One has a PhD in nuclear physics. The other used to write code and mystery novels. The only thing they had in common was a passion for genealogy ... and justice.
Colleen Fitzpatrick, the rocket scientist, already had some experience using DNA to solve historical mysteries, like the identity of a baby who drowned on the Titanic. Software developer / novelist Margaret Press, meanwhile, had some experience researching unsolved murders, and used to help adoptees find their biological parents. In 2017, the two women united their powers to form the DNA Doe Project, a nonprofit that uses genealogy to put a name to the nation's many, many nameless cadavers.
They took the case of the "Buckskin Girl," a Jane Doe who had stumped investigators since the early '80s, and solved it in only four hours by uploading her DNA to a public genealogy database, then recreating her family tree. They did this even though the original DNA sample was in pretty poor shape, due to not being refrigerated for 37 years. (Always read the back of the blood vial before you put it in the pantry!) We've previously mentioned that DNA Doe also solved the mystery of "Lyle Stevik," a suicide victim whose identity had baffled the internet for a decade.
Hell, two of the mystery people we talked about in this article have since been identified thanks to them (the other is "Joseph Newton Chandler"). Can Cracked therefore take all the credit for pointing these women in the right direction? Absolutely not. That's not even sort of correct. Will Cracked therefore take all the credit for pointing these women in the right direction? Gladly, and with shameless vigor!
An Accountant Identifies Murder Victims Through Better Police Sketches
Like most recently unemployed people, former Disney accountant Carl Koppelman spent a lot of time on the internet, especially on message boards. The difference is that, instead of getting in 20-page debates about whether or not Shrek is circumcised, Koppelman's message board addiction is identifying long-forgotten murder victims.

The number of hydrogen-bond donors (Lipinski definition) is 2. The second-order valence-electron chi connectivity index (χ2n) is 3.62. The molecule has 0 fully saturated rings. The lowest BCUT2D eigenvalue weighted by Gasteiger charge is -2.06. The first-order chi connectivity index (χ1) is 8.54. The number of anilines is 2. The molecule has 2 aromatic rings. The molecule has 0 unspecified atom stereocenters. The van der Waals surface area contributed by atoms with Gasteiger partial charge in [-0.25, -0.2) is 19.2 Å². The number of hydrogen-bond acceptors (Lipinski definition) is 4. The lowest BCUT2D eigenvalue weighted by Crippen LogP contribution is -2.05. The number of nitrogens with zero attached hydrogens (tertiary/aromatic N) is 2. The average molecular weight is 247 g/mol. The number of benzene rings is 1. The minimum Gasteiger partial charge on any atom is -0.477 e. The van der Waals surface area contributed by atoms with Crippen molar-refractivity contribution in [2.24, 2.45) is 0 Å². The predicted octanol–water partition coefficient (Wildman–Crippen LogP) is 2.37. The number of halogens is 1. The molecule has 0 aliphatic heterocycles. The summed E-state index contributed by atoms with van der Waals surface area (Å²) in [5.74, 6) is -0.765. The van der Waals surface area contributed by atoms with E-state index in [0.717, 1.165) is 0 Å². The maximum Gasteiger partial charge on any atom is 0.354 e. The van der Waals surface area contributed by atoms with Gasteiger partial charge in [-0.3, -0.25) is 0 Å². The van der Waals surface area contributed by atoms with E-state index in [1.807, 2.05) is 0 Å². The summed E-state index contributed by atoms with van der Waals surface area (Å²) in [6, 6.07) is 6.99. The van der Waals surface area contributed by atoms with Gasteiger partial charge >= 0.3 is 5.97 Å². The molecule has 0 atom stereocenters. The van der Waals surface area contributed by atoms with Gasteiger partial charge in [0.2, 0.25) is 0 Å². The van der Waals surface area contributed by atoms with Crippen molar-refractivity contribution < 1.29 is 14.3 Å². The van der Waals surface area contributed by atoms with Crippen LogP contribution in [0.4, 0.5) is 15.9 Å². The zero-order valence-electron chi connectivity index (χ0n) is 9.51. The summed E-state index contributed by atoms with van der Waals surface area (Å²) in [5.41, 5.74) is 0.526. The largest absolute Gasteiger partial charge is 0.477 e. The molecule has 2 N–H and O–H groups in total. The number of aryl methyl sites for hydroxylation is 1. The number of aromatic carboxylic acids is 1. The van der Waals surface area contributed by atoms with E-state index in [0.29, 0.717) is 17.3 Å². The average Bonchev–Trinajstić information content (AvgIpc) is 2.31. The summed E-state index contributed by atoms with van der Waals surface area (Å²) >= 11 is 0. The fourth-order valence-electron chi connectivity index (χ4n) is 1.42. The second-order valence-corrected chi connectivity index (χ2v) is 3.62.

Koppelman stumbled upon amateur investigators site websleuths.com, which has a forum dedicated to identifying murdered John and Jane Does. But as he looked over the police sketches for these cases, Koppelman realized something: They sucked. So he loaded up a copy of Corel Photo-Paint and began modifying photos of unidentified dead bodies to simulate what they might look like if they were alive, which is way more complicated than drawing googly eyes on them.
And it worked. In 2015, Koppelman linked a missing person's photo with his reanimated sketch of a body that no one had been able to identify since 1979.
DNA testing confirmed the match, but Koppelman was only getting started. After helping identify five other dead bodies (and two live ones), he was asked to reconstruct a face based on nothing but some hazy photos of a skull with its jaw missing, no front teeth, and a bullet hole in the left temple. Even Koppelman didn't think he could pull that one off, but he ended up producing a sketch that authorities linked to a missing person from 1974. Thanks to Koppelman and his Corel skills, this murder investigation now has more to go on than just "Yep, she's dead, alright."
The Women Who Track Bogus Crowdfunding Campaigns
In 2015, the internet fell in love with Bart, the "zombie cat" who got ran over by a car, was buried, and clawed his way back to life. A GoFundMe to pay for his medical bills got more than $6,000. Remember that feel-good tale? So does financial reporter Adrienne Gonzalez, because she's the one who found out there were no bills. The Humane Society was paying for everything.